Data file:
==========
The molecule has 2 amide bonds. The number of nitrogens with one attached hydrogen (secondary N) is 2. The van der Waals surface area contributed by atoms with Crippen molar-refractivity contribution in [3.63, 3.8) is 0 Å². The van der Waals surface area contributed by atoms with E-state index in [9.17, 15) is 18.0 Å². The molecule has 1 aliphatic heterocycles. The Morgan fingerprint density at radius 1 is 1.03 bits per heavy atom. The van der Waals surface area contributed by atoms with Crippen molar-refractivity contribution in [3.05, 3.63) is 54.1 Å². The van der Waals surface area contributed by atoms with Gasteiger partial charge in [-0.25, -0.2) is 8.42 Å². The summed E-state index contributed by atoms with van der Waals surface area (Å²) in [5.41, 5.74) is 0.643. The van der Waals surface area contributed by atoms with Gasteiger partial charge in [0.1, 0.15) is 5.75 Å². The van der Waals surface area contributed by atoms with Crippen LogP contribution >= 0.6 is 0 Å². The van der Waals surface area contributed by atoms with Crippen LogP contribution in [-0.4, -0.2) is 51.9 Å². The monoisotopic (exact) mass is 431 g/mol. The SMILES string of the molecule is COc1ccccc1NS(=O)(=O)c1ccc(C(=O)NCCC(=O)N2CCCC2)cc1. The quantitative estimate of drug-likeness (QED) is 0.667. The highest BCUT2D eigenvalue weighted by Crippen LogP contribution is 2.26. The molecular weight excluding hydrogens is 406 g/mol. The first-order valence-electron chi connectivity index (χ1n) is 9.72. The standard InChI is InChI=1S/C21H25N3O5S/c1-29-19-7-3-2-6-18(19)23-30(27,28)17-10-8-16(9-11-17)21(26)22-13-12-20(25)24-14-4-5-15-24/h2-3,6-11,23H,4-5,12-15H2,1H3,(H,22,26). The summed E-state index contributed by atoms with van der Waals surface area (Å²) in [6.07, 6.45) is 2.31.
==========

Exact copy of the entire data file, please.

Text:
The molecule has 2 amide bonds. The number of nitrogens with one attached hydrogen (secondary N) is 2. The van der Waals surface area contributed by atoms with Crippen molar-refractivity contribution in [3.63, 3.8) is 0 Å². The van der Waals surface area contributed by atoms with E-state index in [9.17, 15) is 18.0 Å². The molecule has 1 aliphatic heterocycles. The Morgan fingerprint density at radius 1 is 1.03 bits per heavy atom. The van der Waals surface area contributed by atoms with Crippen molar-refractivity contribution in [3.05, 3.63) is 54.1 Å². The van der Waals surface area contributed by atoms with Gasteiger partial charge in [-0.25, -0.2) is 8.42 Å². The summed E-state index contributed by atoms with van der Waals surface area (Å²) in [5.41, 5.74) is 0.643. The van der Waals surface area contributed by atoms with Gasteiger partial charge in [0.1, 0.15) is 5.75 Å². The van der Waals surface area contributed by atoms with Crippen LogP contribution >= 0.6 is 0 Å². The van der Waals surface area contributed by atoms with Crippen LogP contribution in [-0.4, -0.2) is 51.9 Å². The monoisotopic (exact) mass is 431 g/mol. The SMILES string of the molecule is COc1ccccc1NS(=O)(=O)c1ccc(C(=O)NCCC(=O)N2CCCC2)cc1. The quantitative estimate of drug-likeness (QED) is 0.667. The highest BCUT2D eigenvalue weighted by Crippen LogP contribution is 2.26. The molecular weight excluding hydrogens is 406 g/mol. The first-order valence-electron chi connectivity index (χ1n) is 9.72. The standard InChI is InChI=1S/C21H25N3O5S/c1-29-19-7-3-2-6-18(19)23-30(27,28)17-10-8-16(9-11-17)21(26)22-13-12-20(25)24-14-4-5-15-24/h2-3,6-11,23H,4-5,12-15H2,1H3,(H,22,26). The summed E-state index contributed by atoms with van der Waals surface area (Å²) in [6.07, 6.45) is 2.31.